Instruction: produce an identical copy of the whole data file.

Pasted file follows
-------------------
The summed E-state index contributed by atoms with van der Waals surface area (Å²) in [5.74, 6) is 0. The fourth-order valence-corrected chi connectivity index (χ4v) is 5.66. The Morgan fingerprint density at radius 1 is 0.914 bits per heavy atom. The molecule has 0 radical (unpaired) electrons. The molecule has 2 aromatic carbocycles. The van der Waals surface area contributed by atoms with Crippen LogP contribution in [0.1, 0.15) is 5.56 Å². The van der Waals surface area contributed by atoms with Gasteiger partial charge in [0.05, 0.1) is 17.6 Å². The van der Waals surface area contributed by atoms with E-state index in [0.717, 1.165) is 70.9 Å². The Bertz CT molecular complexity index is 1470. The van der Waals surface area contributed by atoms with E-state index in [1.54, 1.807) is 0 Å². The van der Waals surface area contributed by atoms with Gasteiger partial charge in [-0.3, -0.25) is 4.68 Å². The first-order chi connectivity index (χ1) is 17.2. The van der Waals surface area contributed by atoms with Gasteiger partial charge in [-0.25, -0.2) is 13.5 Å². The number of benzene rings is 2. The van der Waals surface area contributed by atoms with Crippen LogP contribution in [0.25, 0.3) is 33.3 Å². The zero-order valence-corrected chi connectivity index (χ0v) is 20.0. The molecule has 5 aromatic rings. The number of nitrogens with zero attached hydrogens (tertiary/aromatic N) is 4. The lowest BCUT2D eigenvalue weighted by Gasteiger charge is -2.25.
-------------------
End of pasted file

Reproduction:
The summed E-state index contributed by atoms with van der Waals surface area (Å²) in [5.74, 6) is 0. The fourth-order valence-corrected chi connectivity index (χ4v) is 5.66. The Morgan fingerprint density at radius 1 is 0.914 bits per heavy atom. The molecule has 0 radical (unpaired) electrons. The molecule has 2 aromatic carbocycles. The van der Waals surface area contributed by atoms with Crippen LogP contribution in [0.1, 0.15) is 5.56 Å². The van der Waals surface area contributed by atoms with Gasteiger partial charge in [0.05, 0.1) is 17.6 Å². The van der Waals surface area contributed by atoms with E-state index in [0.717, 1.165) is 70.9 Å². The Bertz CT molecular complexity index is 1470. The van der Waals surface area contributed by atoms with E-state index in [1.54, 1.807) is 0 Å². The van der Waals surface area contributed by atoms with Gasteiger partial charge in [-0.3, -0.25) is 4.68 Å². The first-order chi connectivity index (χ1) is 17.2. The van der Waals surface area contributed by atoms with Gasteiger partial charge in [-0.25, -0.2) is 13.5 Å². The number of benzene rings is 2. The van der Waals surface area contributed by atoms with Crippen LogP contribution in [0.25, 0.3) is 33.3 Å². The zero-order valence-corrected chi connectivity index (χ0v) is 20.0. The molecule has 5 aromatic rings. The number of nitrogens with zero attached hydrogens (tertiary/aromatic N) is 4. The lowest BCUT2D eigenvalue weighted by Gasteiger charge is -2.25.